Please note that our clinical internships are nearing capacity between the months of May to the end of August of 2018. If you are interested in this internship, please email Thomas directly (firstname.lastname@example.org) with your goals, interests, and a copy of your resume.
Summer Clinical Program Dates:
May 1 – June 30 (flexible start-date)
July 1 – August 30 (flexible end-date)
Whether you are looking to gain experience shadowing doctors and other healthcare professionals in one of our rural clinics, or an internship that involves a specialised field such as dentistry, epidemiology, or in a pharmacy, we will place you at a site where you will receive an experience that is relevant to your professional objectives.
Our public health internships are still wide open and offer complete flexibility all throughout the year!
Why you should consider one of our healthcare internships in South Africa:
- Gain familiarity with South Africa’s healthcare system
- Gain a unique understanding of HIV/AIDS and TB in South Africa
- Shadow and interact with established professionals and gain resume-boosting clinic hours
- Work directly in the communities that you will be serving during your internship experience
- Familiarise yourself with various medical procedures and treatments in trauma, infectious disease, maternity, paediatrics, ortho, and more!
- Discover a new culture and the health-related challenges South Africans face.
An international medical internship will greatly enhance your professional resume and many of our alumni have been accepted to medical and PA schools after having completed their internships with VACorps. Visit our testimonials page to learn more about the specific experiences of past healthcare interns. Contact us today to discover how you can participate in a medical internship in Cape Town that will provide you with an introduction to a unique healthcare system in an African country.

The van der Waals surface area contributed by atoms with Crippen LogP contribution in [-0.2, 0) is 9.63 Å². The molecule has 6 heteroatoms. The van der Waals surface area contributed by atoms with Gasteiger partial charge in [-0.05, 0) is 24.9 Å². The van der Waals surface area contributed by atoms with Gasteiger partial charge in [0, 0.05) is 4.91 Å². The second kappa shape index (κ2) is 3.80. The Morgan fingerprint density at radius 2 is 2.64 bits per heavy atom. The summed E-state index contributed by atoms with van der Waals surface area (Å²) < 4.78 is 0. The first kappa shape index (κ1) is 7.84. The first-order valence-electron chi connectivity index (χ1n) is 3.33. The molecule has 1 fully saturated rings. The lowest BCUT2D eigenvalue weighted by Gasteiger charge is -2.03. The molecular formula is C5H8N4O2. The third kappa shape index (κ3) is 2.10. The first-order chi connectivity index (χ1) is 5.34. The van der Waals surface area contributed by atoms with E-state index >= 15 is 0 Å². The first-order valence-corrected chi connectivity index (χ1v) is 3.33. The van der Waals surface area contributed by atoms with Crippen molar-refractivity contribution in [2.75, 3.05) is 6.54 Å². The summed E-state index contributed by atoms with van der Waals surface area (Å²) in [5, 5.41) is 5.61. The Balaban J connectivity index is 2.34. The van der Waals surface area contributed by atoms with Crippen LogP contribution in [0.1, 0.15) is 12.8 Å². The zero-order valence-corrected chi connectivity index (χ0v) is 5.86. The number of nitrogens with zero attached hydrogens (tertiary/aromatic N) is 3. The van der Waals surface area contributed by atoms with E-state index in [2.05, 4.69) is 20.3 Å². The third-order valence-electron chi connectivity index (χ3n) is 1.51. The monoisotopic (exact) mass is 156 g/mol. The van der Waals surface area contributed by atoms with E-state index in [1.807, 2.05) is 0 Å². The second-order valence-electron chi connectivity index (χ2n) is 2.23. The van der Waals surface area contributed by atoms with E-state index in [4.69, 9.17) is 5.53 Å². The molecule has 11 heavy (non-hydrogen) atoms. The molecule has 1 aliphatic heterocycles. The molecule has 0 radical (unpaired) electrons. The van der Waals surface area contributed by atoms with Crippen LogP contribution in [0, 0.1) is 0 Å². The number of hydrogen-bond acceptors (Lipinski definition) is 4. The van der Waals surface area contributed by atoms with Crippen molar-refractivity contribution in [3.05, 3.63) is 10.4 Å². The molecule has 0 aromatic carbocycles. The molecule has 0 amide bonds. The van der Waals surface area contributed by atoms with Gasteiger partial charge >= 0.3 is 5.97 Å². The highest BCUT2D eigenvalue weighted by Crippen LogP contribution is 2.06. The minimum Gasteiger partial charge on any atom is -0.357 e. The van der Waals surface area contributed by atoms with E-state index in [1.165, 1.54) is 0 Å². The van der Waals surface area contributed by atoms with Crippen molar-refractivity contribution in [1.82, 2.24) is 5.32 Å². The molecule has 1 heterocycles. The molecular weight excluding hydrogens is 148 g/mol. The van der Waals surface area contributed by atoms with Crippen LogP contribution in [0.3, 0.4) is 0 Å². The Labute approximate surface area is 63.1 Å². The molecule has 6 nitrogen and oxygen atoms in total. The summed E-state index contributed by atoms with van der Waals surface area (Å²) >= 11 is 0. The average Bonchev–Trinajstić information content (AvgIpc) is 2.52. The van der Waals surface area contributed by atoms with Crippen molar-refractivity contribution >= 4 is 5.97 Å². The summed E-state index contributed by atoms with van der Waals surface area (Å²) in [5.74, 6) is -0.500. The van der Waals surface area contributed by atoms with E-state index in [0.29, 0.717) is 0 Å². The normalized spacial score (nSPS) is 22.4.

Highlights from a VACorps medical program alumni”
“Professionally, it was very interesting to explore the South African healthcare system. The Doctor’s bedside manner was very different than in the USA because of the locals general lack of knowledge and health literacy. I became very observant to patient’s reactions and physical cues in regards to pain, which was quite helpful with the language barrier (most patients speak Xhosa). I really saw it all during my time at the clinic. I witnessed victims of community assaults (probably shocked me the most), to casting children’s broken bones, stab wounds, chest tubes, births, and more. I loved how much I was able to see and learn in such a short amount of time and reflecting on it all, I think of so many faces and stories.” —Hannah Sandwith.